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The low-end nihilist known as Bassnectar started in the underground death-metal scene, influenced by the likes of Metallica, Megadeath and Nirvana, before moving on to the rave scene in the mid-'90s. He has spent the past 13 years escalating his electronic music career, blurring the lines between breakbeats, dubstep and glitch to create his own wobbling bass lines.
Similar to the dedicated community centered on the Grateful Dead, a swath of fans inspired by Bassnectar (born Lorin Ashton) travel to all his live shows and help to spread his music and ideas. With the recent release of Vava Voom, he has doubled, sometimes tripled the attendance on tour, selling out shows during the past three years. We talked with the freeform artist, who returns to OC for a highly anticipated set at this year's Lightning In a Bottle Festival, about his introduction to the world of EDM, his crazy touring schedule and what we can look forward to during this weekend's performance.
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OC Weekly: What influenced you to make the switch from underground death metal and punk rock to electronic music?
Bassnectar: The underground rave scene had a friendlier community of people getting together for a similar music experience. It's a resurgence of multiple scenes that have come together. There were not a lot of rules with electronic music at the time, so I was able to combine lots of styles and sounds.
How would you describe your approach to producing music that is not confined to one electronic genre?
Bassnectar is a combination of sounds and styles that I enjoy mixed into a heavier format. I combine metal, punk rock, hip-hop and electronic music, creating a seamless journey of all my favorite sonic moments. I do this with impeccable volume, yet I am not limited to what you can hear, but what you can feel, as well. I make music as heavy as I can to fill everyone's bodies with bass.
What are your thoughts on incorporating live aspects into your shows?
Ableton is an amazing instrument. It's like an infinite amount of samples on which you can layer things immediately to become some kind of live remix journey. I used to try to go out of my way to figure out what people like and create live aspects into my sets, but I don't think people care as much as they used to. Today, we are all so buried in our computers and cell phones that people just want to dance and immerse themselves in music at a show.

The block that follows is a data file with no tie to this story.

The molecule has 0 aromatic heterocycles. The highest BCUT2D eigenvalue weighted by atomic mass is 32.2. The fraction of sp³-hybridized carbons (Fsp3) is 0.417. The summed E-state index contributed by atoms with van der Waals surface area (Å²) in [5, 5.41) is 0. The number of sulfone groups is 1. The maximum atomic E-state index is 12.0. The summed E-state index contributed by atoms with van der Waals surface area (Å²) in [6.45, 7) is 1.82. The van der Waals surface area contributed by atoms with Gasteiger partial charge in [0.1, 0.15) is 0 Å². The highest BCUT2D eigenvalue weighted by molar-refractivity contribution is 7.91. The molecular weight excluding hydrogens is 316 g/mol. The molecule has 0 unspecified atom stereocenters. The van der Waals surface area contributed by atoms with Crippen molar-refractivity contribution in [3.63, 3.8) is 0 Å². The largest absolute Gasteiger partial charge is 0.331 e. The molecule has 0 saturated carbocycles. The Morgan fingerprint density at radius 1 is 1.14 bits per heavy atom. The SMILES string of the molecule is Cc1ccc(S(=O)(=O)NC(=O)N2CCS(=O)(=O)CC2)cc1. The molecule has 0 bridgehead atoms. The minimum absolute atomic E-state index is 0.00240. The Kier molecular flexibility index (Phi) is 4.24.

How has touring in 2012 been so far in support of Vava Voom?
The album was released in April, and we kicked off the Spring 2012 tour at Ultra Music Festival in Miami. I had to pass on Coachella this year to play Lollapalooza in South America, which was incredible. Then we hit about 20,000 fans per week at all the states in the Southeast before sweeping the Northwest, ending with Bass Center IV in Seattle. Every show has been completely packed, and the energy was been beautifully insane.
What can we expect from your show at Lightning In a Bottle over Memorial Day Weekend?
I have worked with the Do LaB a lot before, and I bring the same sound that I bring to all the other cities. Lots of people come [from other countries] for this festival because it combines many aspects of cultures. It's a very immersive, four-day camping experience. There is not as much of a commercial enterprise at Lightning In a Bottle. I would say it's one of the friendliest festivals out there by artists for artists. The crowds who turn out to this are a very special combination of people. It's exciting, as an artist, to perform there.
This article appeared in print as "Low End, High Times: Freeform EDM artist Bassnectar catches Lightning In a Bottle."